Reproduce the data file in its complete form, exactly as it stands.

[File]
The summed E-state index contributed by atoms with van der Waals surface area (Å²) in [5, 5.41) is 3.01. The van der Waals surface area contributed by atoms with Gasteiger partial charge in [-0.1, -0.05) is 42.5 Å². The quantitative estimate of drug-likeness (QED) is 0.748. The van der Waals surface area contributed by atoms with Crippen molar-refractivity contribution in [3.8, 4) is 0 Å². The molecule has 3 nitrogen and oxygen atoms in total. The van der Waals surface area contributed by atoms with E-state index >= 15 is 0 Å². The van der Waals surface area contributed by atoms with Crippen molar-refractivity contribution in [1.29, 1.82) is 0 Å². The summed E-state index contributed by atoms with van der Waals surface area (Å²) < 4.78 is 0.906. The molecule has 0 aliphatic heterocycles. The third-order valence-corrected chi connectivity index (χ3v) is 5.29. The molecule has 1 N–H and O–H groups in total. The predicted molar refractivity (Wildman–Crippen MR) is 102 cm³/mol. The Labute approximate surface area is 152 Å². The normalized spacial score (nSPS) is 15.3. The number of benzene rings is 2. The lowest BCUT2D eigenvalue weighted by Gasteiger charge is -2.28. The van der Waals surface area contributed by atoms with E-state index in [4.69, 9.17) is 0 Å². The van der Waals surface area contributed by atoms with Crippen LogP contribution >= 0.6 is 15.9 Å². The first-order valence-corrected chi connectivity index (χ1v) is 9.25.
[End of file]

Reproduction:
The summed E-state index contributed by atoms with van der Waals surface area (Å²) in [5, 5.41) is 3.01. The van der Waals surface area contributed by atoms with Gasteiger partial charge in [-0.1, -0.05) is 42.5 Å². The quantitative estimate of drug-likeness (QED) is 0.748. The van der Waals surface area contributed by atoms with Crippen molar-refractivity contribution in [3.8, 4) is 0 Å². The molecule has 3 nitrogen and oxygen atoms in total. The van der Waals surface area contributed by atoms with E-state index >= 15 is 0 Å². The van der Waals surface area contributed by atoms with Crippen molar-refractivity contribution in [1.29, 1.82) is 0 Å². The summed E-state index contributed by atoms with van der Waals surface area (Å²) < 4.78 is 0.906. The molecule has 0 aliphatic heterocycles. The third-order valence-corrected chi connectivity index (χ3v) is 5.29. The molecule has 1 N–H and O–H groups in total. The predicted molar refractivity (Wildman–Crippen MR) is 102 cm³/mol. The Labute approximate surface area is 152 Å². The normalized spacial score (nSPS) is 15.3. The number of benzene rings is 2. The lowest BCUT2D eigenvalue weighted by Gasteiger charge is -2.28. The van der Waals surface area contributed by atoms with E-state index in [4.69, 9.17) is 0 Å². The van der Waals surface area contributed by atoms with Crippen LogP contribution >= 0.6 is 15.9 Å². The first-order valence-corrected chi connectivity index (χ1v) is 9.25.